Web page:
Former Democratic Gov. Brereton Jones, a Thoroughbred breeder who has lobbied for expanded gambling for a decade, said Friday that he cannot support Gov. Steve Beshear's casino amendment, which he said could be disastrous for the state and for the horse industry.
Although he has previously proposed a constitutional amendment, Jones has said that he cannot support gambling legislation that does not designate where the money would go.
"I have not changed," Jones told the Herald-Leader on Friday. "I'm not opposing casinos but what I am saying is we need to let the people decide. We should let people vote on where the casinos go and where the money goes and we're not letting them do that in this bill. This says let the legislature makes all the decisions."
In 2004, Jones co-founded the Kentucky Equine Education Project to lobby for expanded gambling. KEEP this week expressed support of Beshear's bill, filed by Sen. Damon Thayer, R-Georgetown.
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Thayer declined to comment on Jones' remarks, saying he is working on changes, with Beshear taking the lead.
Beshear's office said the governor had no comment late Friday.
"Over 64 percent of Kentuckians are in favor of expanded gaming at racetracks, and as the bill undergoes changes, we will continue to rely on Senator Thayer, Governor Beshear and our legislative leaders to craft a constitutional amendment that supports Kentucky's signature horse industry," said KEEP spokesman Patrick Neely in a statement.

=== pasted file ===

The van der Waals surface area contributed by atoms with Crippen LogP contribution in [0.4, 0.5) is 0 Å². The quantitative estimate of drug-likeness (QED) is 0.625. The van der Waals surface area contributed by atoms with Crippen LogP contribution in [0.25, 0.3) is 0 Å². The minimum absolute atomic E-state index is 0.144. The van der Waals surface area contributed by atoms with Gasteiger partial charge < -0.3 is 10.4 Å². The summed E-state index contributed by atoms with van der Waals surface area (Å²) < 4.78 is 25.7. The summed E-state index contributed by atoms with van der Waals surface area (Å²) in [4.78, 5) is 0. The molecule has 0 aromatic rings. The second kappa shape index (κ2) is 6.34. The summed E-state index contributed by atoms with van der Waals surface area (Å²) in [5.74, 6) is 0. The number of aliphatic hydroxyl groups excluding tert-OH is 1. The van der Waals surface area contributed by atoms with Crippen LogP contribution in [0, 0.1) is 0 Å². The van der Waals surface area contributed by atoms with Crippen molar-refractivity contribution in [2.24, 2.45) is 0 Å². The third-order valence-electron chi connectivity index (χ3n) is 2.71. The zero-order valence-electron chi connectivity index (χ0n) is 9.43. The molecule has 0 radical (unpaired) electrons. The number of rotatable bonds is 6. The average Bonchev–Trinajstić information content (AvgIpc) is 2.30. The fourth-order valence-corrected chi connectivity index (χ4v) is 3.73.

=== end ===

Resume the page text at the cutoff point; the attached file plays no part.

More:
The one-paragraph constitutional amendment Thayer filed on Tuesday allows up to seven casinos — five at racetracks and two others. The bill has few specifics but would allow the General Assembly to work out regulatory details if the amendment passed a November vote.
"I don't think the public is in the mood to hand this over to the legislature any more than they want to turn things over to Congress," Jones said.
Jones, who co-owns Airdrie Stud in Midway with his wife, Libby, retired as chairman of KEEP last March.
He has financially supported Beshear and efforts to allow racetracks to add casino gambling to compete with slots-fueled purses in other states.
But Jones said the amendment offered none of the protection the horse industry needs.
"We could end up with two mega-casinos and one casino at a lesser track," Jones said. He also supports allowing local communities a say. "I know for sure most Kentuckians do not want to live in some kind of gambling mecca. It could be a disaster."
Jones said changes are needed to designate what casino revenue would be spent on so people know what they are voting on.
"I respect that they're trying to help but I think we've got to make certain we allow the people to make the decisions," Jones said.
Martin Cothran, spokesman for The Family Foundation, said Jones' comments are a sign of misgivings in the horse-breeding industry.
"We just wonder how long it's going to be before the governor is the last remaining supporter of the bill," Cothran said. "This is just a measure of how we imagine a lot of horse people must feel. If you had a canary in the coal mine on this issue, it would be Brereton Jones. This has got to be a huge blow for the prospects of the bill, which at this point have got to be dim."
One of the bill's co-sponsors, Sen. Tom Buford, R-Nicholasville, also said Friday afternoon that he has trouble backing a bill without a local-option.
Buford said the bill right now does not have the votes to pass the Republican-led Senate. The bill originally had three Republican sponsors and eight Democrats.
"The current language is flawed. They've got to come up with a new bill. Will everybody stick? I don't know," Buford said.